Applying this lesson to Greece, there's no guarantee that a decline in the drachma will boost the Greek economy. The appearance in circulation of drachma banknotes needn't mean that sticker prices will be set in drachmas. To determine how many drachmas Greeks must pay for an item, retailers may simply refer to its euro sticker prices and convert that amount into drachma by glancing at the last-second drachma-to-euro exchange rate. If so, then just as bitcoin prices are not sticky, neither will drachma prices. Without the requisite stickiness, a collapse in drachmas will not have the real effects that Lars and Brad want. Only a collapse in the euro, the monetary standard, will harness the sticky price effect the two implicitly invoke. But that effectively means Greece remains in its monetary straitjacket, despite having debuted a drachma.

Hurdles to switching

I've talked about the network externalities involved in switching standards before. Take an incumbent standard and a new standard. Even if the quality gap between the novel standard and the inferior incumbent is quite high, the costs of coordinating everyone onto the new standard may be too onerous for adoption to occur. Hysteresis, or lock in, is the result.

Switching to a drachma standard requires that a strong third party step in to overcome these network externalities. They need to punish, or credibly threaten to punish, those who refuse to comply. The Greek government, which has already demonstrated an inability to execute on basic tasks like tax collection, could very well lack the resources that are necessary to adequately perform the tasks of a third party.

Further militating against a drachma standard is its massive quality gap. A monetary standard should be as nuisance-free as possible. Merchants do not want to be adjusting their prices every day, and customers want to know that the blender they saw on a store's shelves on Tuesday will be worth the same amount when they go back on Wednesday. If sticker prices must be adjusted hourly, or even by the minute, the amount of time and mental space that people must allocate to calculation and measurement will displace other more meaningful activities. Like bitcoin, the drachma would probably be a one of the world's most volatile currencies; the incumbent euro one of its steadiest. So rather than improving on the euro standard, a drachma standard would represent a regression in quality.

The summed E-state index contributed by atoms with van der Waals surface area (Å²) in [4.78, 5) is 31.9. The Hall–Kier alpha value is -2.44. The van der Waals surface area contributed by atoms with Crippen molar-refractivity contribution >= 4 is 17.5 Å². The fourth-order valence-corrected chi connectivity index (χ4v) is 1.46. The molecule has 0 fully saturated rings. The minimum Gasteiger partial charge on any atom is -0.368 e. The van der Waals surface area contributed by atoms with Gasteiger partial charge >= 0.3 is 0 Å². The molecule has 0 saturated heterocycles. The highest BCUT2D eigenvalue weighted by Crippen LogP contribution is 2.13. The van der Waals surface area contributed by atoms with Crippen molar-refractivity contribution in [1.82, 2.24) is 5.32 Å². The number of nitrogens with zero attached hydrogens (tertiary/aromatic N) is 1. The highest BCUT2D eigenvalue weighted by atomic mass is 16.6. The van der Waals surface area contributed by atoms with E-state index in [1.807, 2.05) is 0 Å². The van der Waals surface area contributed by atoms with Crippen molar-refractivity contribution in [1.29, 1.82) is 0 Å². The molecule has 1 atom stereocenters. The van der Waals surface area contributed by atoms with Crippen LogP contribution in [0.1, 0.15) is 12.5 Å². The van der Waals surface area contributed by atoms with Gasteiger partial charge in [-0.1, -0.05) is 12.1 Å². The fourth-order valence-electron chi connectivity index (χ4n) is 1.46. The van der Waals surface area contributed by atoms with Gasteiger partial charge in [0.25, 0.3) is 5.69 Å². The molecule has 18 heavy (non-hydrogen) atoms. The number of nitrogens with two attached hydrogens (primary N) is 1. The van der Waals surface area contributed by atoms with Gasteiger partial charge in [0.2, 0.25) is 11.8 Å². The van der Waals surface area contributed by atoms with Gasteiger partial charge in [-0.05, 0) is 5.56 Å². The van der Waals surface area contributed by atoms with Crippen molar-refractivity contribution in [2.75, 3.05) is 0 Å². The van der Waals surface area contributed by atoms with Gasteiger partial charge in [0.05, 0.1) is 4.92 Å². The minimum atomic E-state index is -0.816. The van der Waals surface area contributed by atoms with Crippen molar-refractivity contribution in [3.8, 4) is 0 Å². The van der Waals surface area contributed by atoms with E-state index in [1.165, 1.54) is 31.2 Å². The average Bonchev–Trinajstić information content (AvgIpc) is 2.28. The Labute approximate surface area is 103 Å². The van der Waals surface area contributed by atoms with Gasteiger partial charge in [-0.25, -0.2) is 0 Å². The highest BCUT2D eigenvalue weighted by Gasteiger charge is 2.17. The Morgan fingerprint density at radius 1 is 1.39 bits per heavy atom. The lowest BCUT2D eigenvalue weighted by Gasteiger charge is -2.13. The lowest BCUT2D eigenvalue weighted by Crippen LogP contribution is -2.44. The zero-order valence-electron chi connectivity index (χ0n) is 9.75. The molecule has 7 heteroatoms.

Given that a strong government must spend a significant amount of resources getting its population to adopt a better standard, it's hard to imagine that a weak government will ever be able to foist an inferior standard on its population without facing a backlash. So contrary to Lars and Brad, there is no guarantee that issuing drachmas offers an ultimate salvation. In the end, there's probably very little difference between a Greece that introduces a drachma or one that doesn't, since either way the incumbent euro standard will likely stick around.

Note: This is very similar to my previous post on the topic. I've introduced the bitcoin analogy, which I think helps drive home the point, and also brought the quality gap to the forefront. 

Nick Rowe comments here.

Tuesday, July 7, 2015

A Visa/MasterCard theory of recessions

Statistical agencies employ data collectors who walk up and down aisles with hand-held computers gathering sticker prices for things like frozen french fries and bicycles. The data they collect gets amalgamated into an index and passed on to central bankers who use it as the basis for rate change decisions. It seems simple enough, but what happens if the source material has been corrupted? Might central bankers be reacting to mere shadows on the wall?